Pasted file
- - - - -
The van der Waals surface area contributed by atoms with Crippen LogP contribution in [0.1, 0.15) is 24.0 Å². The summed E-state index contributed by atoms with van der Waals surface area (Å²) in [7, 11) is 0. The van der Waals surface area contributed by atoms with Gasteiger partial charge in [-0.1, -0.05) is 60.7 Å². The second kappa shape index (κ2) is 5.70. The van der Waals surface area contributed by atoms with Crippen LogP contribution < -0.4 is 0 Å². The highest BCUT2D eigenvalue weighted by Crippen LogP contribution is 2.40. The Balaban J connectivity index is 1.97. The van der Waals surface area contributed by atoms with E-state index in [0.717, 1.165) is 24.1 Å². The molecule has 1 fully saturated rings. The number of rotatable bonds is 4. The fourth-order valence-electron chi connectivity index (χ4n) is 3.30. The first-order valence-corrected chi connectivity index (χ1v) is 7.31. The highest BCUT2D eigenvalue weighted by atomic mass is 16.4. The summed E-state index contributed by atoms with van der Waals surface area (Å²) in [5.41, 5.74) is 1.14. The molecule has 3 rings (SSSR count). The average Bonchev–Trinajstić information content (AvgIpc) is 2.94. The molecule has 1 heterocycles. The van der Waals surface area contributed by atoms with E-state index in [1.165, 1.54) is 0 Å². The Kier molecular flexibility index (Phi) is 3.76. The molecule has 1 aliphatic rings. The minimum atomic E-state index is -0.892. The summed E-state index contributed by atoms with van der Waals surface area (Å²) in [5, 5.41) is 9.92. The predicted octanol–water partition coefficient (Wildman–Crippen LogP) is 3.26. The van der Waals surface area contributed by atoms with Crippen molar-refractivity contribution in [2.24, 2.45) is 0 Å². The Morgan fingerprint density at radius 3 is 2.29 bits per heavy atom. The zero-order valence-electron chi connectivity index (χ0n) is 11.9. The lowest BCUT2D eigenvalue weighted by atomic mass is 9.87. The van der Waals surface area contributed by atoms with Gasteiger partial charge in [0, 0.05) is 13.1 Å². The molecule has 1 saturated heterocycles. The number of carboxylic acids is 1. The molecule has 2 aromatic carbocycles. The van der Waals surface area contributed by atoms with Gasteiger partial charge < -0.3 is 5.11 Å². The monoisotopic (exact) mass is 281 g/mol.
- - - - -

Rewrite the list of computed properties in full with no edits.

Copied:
The van der Waals surface area contributed by atoms with Crippen LogP contribution in [0.1, 0.15) is 24.0 Å². The summed E-state index contributed by atoms with van der Waals surface area (Å²) in [7, 11) is 0. The van der Waals surface area contributed by atoms with Gasteiger partial charge in [-0.1, -0.05) is 60.7 Å². The second kappa shape index (κ2) is 5.70. The van der Waals surface area contributed by atoms with Crippen LogP contribution < -0.4 is 0 Å². The highest BCUT2D eigenvalue weighted by Crippen LogP contribution is 2.40. The Balaban J connectivity index is 1.97. The van der Waals surface area contributed by atoms with E-state index in [0.717, 1.165) is 24.1 Å². The molecule has 1 fully saturated rings. The number of rotatable bonds is 4. The fourth-order valence-electron chi connectivity index (χ4n) is 3.30. The first-order valence-corrected chi connectivity index (χ1v) is 7.31. The highest BCUT2D eigenvalue weighted by atomic mass is 16.4. The summed E-state index contributed by atoms with van der Waals surface area (Å²) in [5.41, 5.74) is 1.14. The molecule has 3 rings (SSSR count). The average Bonchev–Trinajstić information content (AvgIpc) is 2.94. The molecule has 1 heterocycles. The van der Waals surface area contributed by atoms with E-state index in [1.165, 1.54) is 0 Å². The Kier molecular flexibility index (Phi) is 3.76. The molecule has 1 aliphatic rings. The minimum atomic E-state index is -0.892. The summed E-state index contributed by atoms with van der Waals surface area (Å²) in [5, 5.41) is 9.92. The predicted octanol–water partition coefficient (Wildman–Crippen LogP) is 3.26. The van der Waals surface area contributed by atoms with Crippen molar-refractivity contribution in [2.24, 2.45) is 0 Å². The Morgan fingerprint density at radius 3 is 2.29 bits per heavy atom. The zero-order valence-electron chi connectivity index (χ0n) is 11.9. The lowest BCUT2D eigenvalue weighted by atomic mass is 9.87. The van der Waals surface area contributed by atoms with Gasteiger partial charge in [0, 0.05) is 13.1 Å². The molecule has 1 saturated heterocycles. The number of carboxylic acids is 1. The molecule has 2 aromatic carbocycles. The van der Waals surface area contributed by atoms with Gasteiger partial charge < -0.3 is 5.11 Å². The monoisotopic (exact) mass is 281 g/mol.